“At age thirteen, 53% of American girls are ‘unhappy with their bodies.’ This grows to 78% by the time girls reach seventeen,” according to the study by NIMF.

     No child should ever be concerned with how their bodies look under any circumstance, but this is not the case. Distressingly, over half of the girls at the age of 13 do not like their bodies. This startling statistic points to a societal issue causing young women to think this way; some studies say the media is to blame.

     “58% of female characters in [a large selection of] movies had comments made about their looks, as did 28% in television shows and 26% of the female models in the accompanying commercials,” another study by the National Institute on Media and the Family said 

     Generation Z was the first generation to grow up in a wholly digital society. At times, this reality was helpful for information consumption and learning, but more detrimental was the negative effects of media on children. The digital age is filled with ads and apps where companies will do anything to get you to buy a product. For example, diet apps show images implying a superior body type and capitalize on people’s insecurities, and too often those people are children.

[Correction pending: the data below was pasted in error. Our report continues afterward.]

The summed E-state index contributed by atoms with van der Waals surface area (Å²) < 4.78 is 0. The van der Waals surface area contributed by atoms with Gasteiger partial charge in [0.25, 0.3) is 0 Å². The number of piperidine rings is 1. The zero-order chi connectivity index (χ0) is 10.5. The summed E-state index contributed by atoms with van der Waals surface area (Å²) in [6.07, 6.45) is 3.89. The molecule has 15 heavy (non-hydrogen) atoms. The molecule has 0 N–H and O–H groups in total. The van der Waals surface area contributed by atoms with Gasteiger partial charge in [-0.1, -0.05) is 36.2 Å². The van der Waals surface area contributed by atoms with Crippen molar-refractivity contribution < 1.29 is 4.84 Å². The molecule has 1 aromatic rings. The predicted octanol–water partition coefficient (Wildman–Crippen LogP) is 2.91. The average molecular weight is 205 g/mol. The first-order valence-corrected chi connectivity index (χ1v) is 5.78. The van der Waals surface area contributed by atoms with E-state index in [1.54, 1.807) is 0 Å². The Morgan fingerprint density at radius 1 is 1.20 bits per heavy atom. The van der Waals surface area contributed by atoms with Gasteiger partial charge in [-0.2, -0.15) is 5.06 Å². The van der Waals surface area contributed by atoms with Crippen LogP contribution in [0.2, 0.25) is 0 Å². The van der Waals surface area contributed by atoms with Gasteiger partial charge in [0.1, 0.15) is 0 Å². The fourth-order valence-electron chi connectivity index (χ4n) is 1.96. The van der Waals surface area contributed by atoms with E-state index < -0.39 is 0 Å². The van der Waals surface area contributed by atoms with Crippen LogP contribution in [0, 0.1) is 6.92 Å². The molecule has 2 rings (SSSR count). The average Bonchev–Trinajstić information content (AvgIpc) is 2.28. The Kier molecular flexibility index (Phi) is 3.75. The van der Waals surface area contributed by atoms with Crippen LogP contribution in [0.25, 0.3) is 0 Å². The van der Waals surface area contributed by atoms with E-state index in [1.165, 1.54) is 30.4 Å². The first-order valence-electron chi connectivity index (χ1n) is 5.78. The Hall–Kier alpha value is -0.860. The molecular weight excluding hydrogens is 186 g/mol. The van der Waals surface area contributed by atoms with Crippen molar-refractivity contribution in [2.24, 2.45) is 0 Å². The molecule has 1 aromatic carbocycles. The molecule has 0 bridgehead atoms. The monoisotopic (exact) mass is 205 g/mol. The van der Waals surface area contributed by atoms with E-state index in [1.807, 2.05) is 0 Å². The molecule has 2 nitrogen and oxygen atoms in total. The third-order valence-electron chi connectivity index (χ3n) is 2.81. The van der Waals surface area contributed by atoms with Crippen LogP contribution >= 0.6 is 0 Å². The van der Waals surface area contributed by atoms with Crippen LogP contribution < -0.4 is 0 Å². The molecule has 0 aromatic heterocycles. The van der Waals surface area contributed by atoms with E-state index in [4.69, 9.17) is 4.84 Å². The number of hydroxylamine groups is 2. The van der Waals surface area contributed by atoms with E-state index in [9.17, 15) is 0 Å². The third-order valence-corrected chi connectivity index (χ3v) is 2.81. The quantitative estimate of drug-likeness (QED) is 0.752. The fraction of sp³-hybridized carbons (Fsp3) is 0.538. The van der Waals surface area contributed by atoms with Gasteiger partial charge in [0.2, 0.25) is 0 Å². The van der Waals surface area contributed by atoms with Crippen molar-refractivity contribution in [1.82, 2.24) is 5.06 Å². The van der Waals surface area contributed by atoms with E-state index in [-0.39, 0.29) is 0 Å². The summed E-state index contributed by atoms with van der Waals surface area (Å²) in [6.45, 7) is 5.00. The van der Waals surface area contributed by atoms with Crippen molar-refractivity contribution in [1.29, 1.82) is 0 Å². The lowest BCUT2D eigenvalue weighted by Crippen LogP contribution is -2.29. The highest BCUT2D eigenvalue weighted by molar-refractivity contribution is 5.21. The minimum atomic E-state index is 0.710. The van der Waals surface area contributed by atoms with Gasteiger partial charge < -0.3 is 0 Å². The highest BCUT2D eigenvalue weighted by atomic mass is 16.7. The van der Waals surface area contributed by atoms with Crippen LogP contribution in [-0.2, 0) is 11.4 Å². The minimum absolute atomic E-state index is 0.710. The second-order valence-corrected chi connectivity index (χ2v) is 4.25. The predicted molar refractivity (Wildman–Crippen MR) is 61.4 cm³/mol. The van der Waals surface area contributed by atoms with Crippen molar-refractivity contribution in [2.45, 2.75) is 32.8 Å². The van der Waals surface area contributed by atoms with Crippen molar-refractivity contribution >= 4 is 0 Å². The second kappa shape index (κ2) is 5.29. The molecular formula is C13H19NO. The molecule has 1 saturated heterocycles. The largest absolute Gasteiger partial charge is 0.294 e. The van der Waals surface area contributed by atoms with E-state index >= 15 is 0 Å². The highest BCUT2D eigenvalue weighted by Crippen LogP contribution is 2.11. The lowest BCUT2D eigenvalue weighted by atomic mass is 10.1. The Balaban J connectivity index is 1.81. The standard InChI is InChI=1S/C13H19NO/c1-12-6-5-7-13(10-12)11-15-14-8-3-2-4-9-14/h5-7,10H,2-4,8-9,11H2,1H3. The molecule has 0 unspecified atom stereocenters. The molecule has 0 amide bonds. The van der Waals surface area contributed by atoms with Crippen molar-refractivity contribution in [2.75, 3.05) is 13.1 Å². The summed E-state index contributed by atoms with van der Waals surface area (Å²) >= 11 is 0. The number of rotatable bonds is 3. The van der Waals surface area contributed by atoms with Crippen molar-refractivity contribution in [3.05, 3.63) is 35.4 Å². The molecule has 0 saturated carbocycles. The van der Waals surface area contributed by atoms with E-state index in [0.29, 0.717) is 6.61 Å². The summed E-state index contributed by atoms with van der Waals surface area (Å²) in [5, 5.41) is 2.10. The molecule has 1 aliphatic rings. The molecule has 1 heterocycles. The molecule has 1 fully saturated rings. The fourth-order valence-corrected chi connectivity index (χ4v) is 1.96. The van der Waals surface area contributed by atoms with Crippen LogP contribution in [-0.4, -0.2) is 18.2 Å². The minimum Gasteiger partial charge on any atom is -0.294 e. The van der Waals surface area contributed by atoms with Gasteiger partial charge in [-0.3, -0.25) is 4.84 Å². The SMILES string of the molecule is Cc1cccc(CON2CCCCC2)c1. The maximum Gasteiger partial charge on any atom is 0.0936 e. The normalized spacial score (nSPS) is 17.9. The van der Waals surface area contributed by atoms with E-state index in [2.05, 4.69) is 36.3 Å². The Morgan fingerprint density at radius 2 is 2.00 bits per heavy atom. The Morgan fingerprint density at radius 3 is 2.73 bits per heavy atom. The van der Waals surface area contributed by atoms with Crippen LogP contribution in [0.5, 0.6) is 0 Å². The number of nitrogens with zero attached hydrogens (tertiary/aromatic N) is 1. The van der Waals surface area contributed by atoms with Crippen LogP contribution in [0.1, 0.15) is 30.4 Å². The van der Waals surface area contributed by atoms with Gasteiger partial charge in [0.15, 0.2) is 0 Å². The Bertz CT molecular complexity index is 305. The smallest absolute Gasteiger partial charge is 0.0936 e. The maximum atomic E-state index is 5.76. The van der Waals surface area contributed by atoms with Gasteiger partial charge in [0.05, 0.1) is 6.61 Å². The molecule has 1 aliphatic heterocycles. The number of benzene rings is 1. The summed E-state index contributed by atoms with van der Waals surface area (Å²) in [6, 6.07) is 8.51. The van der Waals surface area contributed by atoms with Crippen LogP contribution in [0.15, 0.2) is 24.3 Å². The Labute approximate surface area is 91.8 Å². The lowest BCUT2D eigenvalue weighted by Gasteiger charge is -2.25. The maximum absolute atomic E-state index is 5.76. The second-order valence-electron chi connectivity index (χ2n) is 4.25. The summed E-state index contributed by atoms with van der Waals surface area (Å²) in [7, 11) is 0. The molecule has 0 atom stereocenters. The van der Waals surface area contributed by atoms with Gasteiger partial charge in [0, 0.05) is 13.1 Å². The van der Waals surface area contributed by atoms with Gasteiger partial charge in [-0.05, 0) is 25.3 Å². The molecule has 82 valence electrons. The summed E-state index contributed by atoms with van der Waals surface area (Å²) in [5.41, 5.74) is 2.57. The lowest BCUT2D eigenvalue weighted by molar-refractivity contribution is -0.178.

As insecurities fester in adolescents’ minds, some may develop what is known as disordered eating. Disordered eating can mean many different things, but mainly it is a tainted relationship with food that makes one change their eating habits in an unhealthy manner. Many people who exhibit these disordered behaviors almost exclusively think of food, which causes large problems.

     “If specific foods become your only options, your mindset might be one of obsession,” Certified Eating Disorders Registered Dietician (CEDRD) Sondra Kronberg wrote for the National Eating Disorder Association (NEDA).